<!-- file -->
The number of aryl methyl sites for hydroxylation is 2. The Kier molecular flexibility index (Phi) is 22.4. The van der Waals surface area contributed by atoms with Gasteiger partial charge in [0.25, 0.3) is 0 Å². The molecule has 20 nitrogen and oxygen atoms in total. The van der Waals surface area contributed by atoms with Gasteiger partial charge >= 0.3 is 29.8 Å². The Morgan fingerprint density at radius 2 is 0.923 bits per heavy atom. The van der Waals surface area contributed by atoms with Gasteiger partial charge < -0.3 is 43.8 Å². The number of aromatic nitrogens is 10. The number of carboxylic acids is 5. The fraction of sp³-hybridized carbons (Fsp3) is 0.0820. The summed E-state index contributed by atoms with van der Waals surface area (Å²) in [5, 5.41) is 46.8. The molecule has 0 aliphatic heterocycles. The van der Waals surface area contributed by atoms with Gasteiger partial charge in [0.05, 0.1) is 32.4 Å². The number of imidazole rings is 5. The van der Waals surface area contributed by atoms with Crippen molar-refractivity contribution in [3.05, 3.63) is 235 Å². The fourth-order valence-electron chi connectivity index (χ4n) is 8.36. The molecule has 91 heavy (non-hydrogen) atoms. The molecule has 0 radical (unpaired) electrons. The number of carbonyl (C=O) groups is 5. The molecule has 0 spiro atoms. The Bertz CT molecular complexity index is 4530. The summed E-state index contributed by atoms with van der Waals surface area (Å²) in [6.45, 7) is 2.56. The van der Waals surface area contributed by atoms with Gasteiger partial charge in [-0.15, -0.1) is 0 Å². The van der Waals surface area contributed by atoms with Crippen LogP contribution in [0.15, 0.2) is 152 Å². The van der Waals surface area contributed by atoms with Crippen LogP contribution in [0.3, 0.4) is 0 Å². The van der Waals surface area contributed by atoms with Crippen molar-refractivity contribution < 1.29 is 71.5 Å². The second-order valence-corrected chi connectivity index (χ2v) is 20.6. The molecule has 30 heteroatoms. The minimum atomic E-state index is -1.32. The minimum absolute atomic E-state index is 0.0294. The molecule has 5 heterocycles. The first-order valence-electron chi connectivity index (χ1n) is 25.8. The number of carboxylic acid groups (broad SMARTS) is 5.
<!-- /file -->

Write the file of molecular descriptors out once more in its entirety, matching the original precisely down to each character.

The number of aryl methyl sites for hydroxylation is 2. The Kier molecular flexibility index (Phi) is 22.4. The van der Waals surface area contributed by atoms with Gasteiger partial charge in [0.25, 0.3) is 0 Å². The molecule has 20 nitrogen and oxygen atoms in total. The van der Waals surface area contributed by atoms with Gasteiger partial charge >= 0.3 is 29.8 Å². The Morgan fingerprint density at radius 2 is 0.923 bits per heavy atom. The van der Waals surface area contributed by atoms with Gasteiger partial charge < -0.3 is 43.8 Å². The number of aromatic nitrogens is 10. The number of carboxylic acids is 5. The fraction of sp³-hybridized carbons (Fsp3) is 0.0820. The summed E-state index contributed by atoms with van der Waals surface area (Å²) in [5, 5.41) is 46.8. The molecule has 0 aliphatic heterocycles. The van der Waals surface area contributed by atoms with Gasteiger partial charge in [0.05, 0.1) is 32.4 Å². The number of imidazole rings is 5. The van der Waals surface area contributed by atoms with Crippen molar-refractivity contribution in [3.05, 3.63) is 235 Å². The fourth-order valence-electron chi connectivity index (χ4n) is 8.36. The molecule has 91 heavy (non-hydrogen) atoms. The molecule has 0 radical (unpaired) electrons. The number of carbonyl (C=O) groups is 5. The molecule has 0 spiro atoms. The Bertz CT molecular complexity index is 4530. The summed E-state index contributed by atoms with van der Waals surface area (Å²) in [6.45, 7) is 2.56. The van der Waals surface area contributed by atoms with Gasteiger partial charge in [-0.15, -0.1) is 0 Å². The van der Waals surface area contributed by atoms with Crippen LogP contribution in [0.15, 0.2) is 152 Å². The van der Waals surface area contributed by atoms with Crippen LogP contribution in [0.3, 0.4) is 0 Å². The van der Waals surface area contributed by atoms with Crippen molar-refractivity contribution < 1.29 is 71.5 Å². The second-order valence-corrected chi connectivity index (χ2v) is 20.6. The molecule has 30 heteroatoms. The minimum atomic E-state index is -1.32. The minimum absolute atomic E-state index is 0.0294. The molecule has 5 heterocycles. The first-order valence-electron chi connectivity index (χ1n) is 25.8. The number of carboxylic acid groups (broad SMARTS) is 5.